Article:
Sumit discovered my gloves, hanging somewhere in a rock below. Those were hanging in such a position that those were clearly visible, yet no way to go down and pick them up.
The wind was becoming more violent, the cloud had almost enveloped us. Sumit told me, “Don’t worry Sir. I have an extra pair with me – take them”.
I was feeling helpless, how could I be so careless?
Then Gurdeep came, “Sir, no worries. I am fetching back your gloves”.
I heard it like some divine voices echoing from the heaven. But how would he fetch them? We all tried to resist him, but he just told, “Aap Fikar mat karo, main le aata hu” (Don’t worry, I’m fetching them up). And he took off his backpack, gave it to me, and put his left foot on the rock below.
My heart was almost chocked. Without any support, how was he going down? How would he climb up?
But Gurdeep seemed to be trained. Don’t know how, he went down, collected one gloves after another, and climbed up just by holding the rocks and handed me over the gloves.
First Sumit, then I hugged him tightly. I was so mesmerized by his performance, I could not even take a single picture of him rescuing my gloves. Gurdeep smiled, as-if nothing had happened – No big deal, I took mountaineering training for few days. This exercise was no big thing for me.
I was speechless, just held his hands. Totally unknown to each other, can anyone take such a risk for somebody else? We just met for few days, we’ll go back and no one knows whether we’d meet again or not after this trip – could I take this risk for him?
No, I could not take. I do not have that guts. Silently I put on the gloves, and started my bike.
The road was still bumpy, the sunlight was decreasing. It was 4:45 pm. The wind was wet, means, somewhere it rained.
We were riding and riding, we lost track of time or distance, suddenly the awesome tarred road was back. Two huts and a milestone – Khalsar 20 kilometres. … that means, we had crossed Agam some eleven kilometres back? We didn’t even realize it.
Now the road was good Till Khalsar, but can we make it before rain starts? I know the route from Khalsar – Khalsar is the village where road from Khardung La also meets.
But no, the cloud was faster than us and it caught us – like this –
Hurriedly we stopped, and by the time we could put on our rain gears, we were almost drenched. The altitude is not much here – around 10,000 feet, so no chance of snow-fall here.
Khalsar was still thirteen kilometres away.
We reached Khalsar at 6:15 pm. First we saw a small restaurant, and went inside. We hadn’t eaten anything the whole day. Chapati, Paneer Curry, Dal and rice – that made our late lunch. Asked the young guy managing the restaurant about an availability of phone booth. He asked me, where do you want to call? “Delhi”, I said. He gave me his mobile. BSNL, full signal.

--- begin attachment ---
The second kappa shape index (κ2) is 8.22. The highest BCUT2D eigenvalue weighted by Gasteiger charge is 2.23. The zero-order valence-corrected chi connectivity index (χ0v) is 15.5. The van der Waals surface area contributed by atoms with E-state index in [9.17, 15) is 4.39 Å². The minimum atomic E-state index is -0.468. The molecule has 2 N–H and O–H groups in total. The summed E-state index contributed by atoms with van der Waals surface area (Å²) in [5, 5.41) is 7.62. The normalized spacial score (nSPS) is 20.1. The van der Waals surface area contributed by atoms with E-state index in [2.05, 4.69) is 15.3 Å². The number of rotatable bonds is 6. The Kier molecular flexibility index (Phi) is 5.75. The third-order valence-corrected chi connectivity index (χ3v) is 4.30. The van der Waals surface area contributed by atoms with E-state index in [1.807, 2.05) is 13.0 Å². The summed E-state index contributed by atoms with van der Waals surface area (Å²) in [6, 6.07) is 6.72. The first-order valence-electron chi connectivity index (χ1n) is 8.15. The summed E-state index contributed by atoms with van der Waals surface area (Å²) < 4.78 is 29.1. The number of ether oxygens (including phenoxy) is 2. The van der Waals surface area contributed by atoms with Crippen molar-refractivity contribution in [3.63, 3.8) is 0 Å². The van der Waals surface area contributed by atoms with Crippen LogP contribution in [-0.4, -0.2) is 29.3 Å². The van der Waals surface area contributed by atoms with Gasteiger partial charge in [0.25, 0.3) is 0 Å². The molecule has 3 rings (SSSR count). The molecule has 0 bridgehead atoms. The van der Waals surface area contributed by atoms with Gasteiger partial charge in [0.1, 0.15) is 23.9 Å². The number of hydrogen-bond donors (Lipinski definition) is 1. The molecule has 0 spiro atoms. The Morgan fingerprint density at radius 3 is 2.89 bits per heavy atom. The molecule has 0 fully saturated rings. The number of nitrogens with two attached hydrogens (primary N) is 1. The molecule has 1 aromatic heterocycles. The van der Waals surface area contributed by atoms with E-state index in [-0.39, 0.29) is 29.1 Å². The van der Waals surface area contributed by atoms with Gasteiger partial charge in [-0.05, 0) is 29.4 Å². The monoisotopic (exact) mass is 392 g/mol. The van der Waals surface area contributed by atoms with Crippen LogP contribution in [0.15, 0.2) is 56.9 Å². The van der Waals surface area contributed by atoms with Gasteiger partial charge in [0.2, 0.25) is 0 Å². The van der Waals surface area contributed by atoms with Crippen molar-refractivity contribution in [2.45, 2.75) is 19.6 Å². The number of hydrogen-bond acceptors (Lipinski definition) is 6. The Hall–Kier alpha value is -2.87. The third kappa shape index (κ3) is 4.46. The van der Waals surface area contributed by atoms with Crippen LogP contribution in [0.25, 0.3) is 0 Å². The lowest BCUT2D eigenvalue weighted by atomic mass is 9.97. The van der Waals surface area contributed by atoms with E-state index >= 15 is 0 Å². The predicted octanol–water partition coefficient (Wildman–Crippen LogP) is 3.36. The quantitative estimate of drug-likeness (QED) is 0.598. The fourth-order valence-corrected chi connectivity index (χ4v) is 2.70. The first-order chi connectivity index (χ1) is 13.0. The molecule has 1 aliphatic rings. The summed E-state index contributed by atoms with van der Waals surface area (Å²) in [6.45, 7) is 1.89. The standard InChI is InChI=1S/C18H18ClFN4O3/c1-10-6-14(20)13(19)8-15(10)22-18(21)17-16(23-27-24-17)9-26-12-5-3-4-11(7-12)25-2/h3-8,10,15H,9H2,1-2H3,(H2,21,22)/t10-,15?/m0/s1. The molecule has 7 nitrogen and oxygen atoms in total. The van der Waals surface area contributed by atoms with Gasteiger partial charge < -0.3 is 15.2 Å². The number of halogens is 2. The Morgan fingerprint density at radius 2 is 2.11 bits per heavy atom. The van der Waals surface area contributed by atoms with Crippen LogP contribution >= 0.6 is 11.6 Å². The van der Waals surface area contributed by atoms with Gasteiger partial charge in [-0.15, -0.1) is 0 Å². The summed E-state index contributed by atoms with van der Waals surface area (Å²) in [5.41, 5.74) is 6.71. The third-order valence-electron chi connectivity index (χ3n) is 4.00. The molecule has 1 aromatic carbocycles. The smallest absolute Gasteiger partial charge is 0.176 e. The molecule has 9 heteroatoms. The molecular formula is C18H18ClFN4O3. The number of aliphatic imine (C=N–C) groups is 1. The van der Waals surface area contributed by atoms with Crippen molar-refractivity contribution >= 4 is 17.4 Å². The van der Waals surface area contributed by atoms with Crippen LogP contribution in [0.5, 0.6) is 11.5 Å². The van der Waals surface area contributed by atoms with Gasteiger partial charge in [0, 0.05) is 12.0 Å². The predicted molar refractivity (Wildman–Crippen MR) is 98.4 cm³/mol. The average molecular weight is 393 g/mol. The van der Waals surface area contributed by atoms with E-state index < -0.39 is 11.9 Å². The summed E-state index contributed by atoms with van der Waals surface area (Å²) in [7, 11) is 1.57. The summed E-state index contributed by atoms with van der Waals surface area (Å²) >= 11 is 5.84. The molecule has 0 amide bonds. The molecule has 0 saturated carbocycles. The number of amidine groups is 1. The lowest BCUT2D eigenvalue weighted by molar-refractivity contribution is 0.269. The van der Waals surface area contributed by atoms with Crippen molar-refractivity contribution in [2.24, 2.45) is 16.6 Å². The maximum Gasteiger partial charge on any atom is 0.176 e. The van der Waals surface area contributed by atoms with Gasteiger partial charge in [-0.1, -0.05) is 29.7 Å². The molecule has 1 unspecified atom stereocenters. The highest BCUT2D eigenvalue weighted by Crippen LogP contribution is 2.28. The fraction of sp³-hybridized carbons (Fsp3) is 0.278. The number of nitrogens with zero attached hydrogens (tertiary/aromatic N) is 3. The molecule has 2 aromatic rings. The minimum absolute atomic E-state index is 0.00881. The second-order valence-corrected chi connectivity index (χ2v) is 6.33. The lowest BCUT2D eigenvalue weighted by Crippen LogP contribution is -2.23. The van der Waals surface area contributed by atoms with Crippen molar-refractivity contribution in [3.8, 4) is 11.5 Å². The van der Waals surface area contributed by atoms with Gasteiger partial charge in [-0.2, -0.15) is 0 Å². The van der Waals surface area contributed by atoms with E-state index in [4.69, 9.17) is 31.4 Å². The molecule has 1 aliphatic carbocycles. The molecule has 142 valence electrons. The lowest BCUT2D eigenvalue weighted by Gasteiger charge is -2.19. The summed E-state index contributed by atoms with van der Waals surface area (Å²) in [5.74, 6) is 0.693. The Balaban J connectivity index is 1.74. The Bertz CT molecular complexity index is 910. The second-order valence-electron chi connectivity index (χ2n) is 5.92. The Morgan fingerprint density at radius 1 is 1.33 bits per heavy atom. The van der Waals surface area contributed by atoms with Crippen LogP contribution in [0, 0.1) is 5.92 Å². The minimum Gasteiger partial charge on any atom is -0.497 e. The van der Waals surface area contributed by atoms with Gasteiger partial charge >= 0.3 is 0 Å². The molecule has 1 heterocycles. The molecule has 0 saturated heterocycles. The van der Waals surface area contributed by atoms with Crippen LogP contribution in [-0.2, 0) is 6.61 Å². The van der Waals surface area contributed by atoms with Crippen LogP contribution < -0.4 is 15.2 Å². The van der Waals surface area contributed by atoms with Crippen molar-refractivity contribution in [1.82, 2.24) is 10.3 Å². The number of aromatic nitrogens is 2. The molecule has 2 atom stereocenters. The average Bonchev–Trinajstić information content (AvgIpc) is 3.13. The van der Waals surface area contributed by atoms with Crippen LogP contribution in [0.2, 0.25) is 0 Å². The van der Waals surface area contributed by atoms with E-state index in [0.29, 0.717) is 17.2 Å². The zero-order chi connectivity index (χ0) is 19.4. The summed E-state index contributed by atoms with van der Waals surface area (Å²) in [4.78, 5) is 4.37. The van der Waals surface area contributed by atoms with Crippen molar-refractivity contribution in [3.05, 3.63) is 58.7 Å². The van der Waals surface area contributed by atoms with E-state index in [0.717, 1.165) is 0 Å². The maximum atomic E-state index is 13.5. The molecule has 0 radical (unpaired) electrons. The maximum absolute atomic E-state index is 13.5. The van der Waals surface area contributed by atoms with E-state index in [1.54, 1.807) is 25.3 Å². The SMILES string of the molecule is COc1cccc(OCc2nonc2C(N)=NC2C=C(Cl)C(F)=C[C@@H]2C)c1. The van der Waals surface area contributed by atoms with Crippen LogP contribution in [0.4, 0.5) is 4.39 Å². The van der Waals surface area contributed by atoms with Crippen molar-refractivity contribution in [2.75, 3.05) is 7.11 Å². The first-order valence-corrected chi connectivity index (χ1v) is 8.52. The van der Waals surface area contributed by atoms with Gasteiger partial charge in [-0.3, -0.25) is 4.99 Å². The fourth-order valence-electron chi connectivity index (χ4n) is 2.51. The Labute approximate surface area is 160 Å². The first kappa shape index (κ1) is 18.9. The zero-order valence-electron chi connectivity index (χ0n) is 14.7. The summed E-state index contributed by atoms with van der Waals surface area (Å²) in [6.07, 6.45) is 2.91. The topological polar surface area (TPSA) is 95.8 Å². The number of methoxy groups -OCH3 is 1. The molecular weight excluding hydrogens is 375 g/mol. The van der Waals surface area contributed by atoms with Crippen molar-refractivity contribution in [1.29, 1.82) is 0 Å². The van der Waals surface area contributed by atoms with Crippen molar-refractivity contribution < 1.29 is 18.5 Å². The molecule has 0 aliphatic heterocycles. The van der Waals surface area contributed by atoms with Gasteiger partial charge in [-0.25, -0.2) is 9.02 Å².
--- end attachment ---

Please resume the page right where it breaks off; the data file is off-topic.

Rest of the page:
I connected to my wife in first attempt. Briefed her about our change in plan. Called the hotel in Leh also, we left half of our luggage there. Mrs Linda was fine with that. I told her we would reach Leh buy tomorrow or day after, because of sudden rain and snowfall, Khardung La was closed again.
Gurdeep, Sumit, Vineet and Preeti – they also called their homes.
The guy did not take a single rupee for the phone calls, we just paid for the foods. By that time the rain subsided. Diskit was 22 kilometres away from there, Hundar is 7 kilometres from Diskit. Last time I stayed in Diskit, but Sumit and others preferred Hundar this time. No issues, we moved forward.
Crossed Diskit at 7:30 pm, it was almost dark by then, but I could recognise the familiar market, the monastery, and a skeleton of a Petrol Pump. There are some rusted machines, but no person.
Then we crossed the Sand Dunes, and when we entered Hundar, it was 8 pm. Peach darkness, only source of lights were from our motorcycles. First we identified a tent, but the price was abnormally high, four thousand rupees for one tent – they agreed to give it on discount, three thousand and five hundred.
Leave it. There’s no shortage of accommodation in Hundar. We marched forward. After some time, we spotted a Maruti car, asked them about budget accommodation, one person got down from the car. He guided me with his torchlight to a local guesthouse. It was a decent guesthouse, nowhere around, a two storied building. The rooms were excellent, one thousand Rupees per room, including the dinner. What else was needed?
I came back and guided others, took two rooms, one for Gurdeep, Sumit and me; another for the lovebirds. The attendant was too good, only his Hindi reminded me something. I asked him, are you from Nepal?
The attendant smiled, “Yes Shaab. Main Nepal shey hu”.
I guess your name is also something Bahadur?
“Ji Shaab. Meet Bahadur.”
And then? Then we got fresh, got down to the Ladakhi kitchen and had a grand dinner with Chapati, potato curry, rice and omlette, in Ladakhi style.
I slept so much that night, I don’t remember if Sumit’s nose made any noise at all.